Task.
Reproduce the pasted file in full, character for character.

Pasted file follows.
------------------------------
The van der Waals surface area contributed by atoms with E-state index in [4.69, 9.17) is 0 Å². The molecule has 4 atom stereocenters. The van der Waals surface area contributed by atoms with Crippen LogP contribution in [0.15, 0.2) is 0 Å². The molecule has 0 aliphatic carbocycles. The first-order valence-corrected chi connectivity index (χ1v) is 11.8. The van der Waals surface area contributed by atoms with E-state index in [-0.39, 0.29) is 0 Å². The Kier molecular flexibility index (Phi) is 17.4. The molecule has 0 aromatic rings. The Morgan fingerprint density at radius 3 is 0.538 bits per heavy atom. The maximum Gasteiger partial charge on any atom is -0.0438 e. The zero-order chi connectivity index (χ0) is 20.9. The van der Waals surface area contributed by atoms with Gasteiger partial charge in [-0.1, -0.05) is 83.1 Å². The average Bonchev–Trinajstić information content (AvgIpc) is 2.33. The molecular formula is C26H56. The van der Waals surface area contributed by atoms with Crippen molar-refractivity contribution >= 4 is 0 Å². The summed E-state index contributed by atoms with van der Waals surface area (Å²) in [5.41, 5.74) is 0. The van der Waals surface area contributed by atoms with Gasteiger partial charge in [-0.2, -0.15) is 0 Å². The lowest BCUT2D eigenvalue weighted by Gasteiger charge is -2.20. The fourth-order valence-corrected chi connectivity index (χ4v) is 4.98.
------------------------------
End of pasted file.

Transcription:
The van der Waals surface area contributed by atoms with E-state index in [4.69, 9.17) is 0 Å². The molecule has 4 atom stereocenters. The van der Waals surface area contributed by atoms with Crippen LogP contribution in [0.15, 0.2) is 0 Å². The molecule has 0 aliphatic carbocycles. The first-order valence-corrected chi connectivity index (χ1v) is 11.8. The van der Waals surface area contributed by atoms with E-state index in [-0.39, 0.29) is 0 Å². The Kier molecular flexibility index (Phi) is 17.4. The molecule has 0 aromatic rings. The Morgan fingerprint density at radius 3 is 0.538 bits per heavy atom. The maximum Gasteiger partial charge on any atom is -0.0438 e. The zero-order chi connectivity index (χ0) is 20.9. The van der Waals surface area contributed by atoms with Gasteiger partial charge in [-0.1, -0.05) is 83.1 Å². The average Bonchev–Trinajstić information content (AvgIpc) is 2.33. The molecular formula is C26H56. The van der Waals surface area contributed by atoms with Crippen molar-refractivity contribution >= 4 is 0 Å². The summed E-state index contributed by atoms with van der Waals surface area (Å²) in [5.41, 5.74) is 0. The van der Waals surface area contributed by atoms with Gasteiger partial charge in [-0.2, -0.15) is 0 Å². The lowest BCUT2D eigenvalue weighted by Gasteiger charge is -2.20. The fourth-order valence-corrected chi connectivity index (χ4v) is 4.98.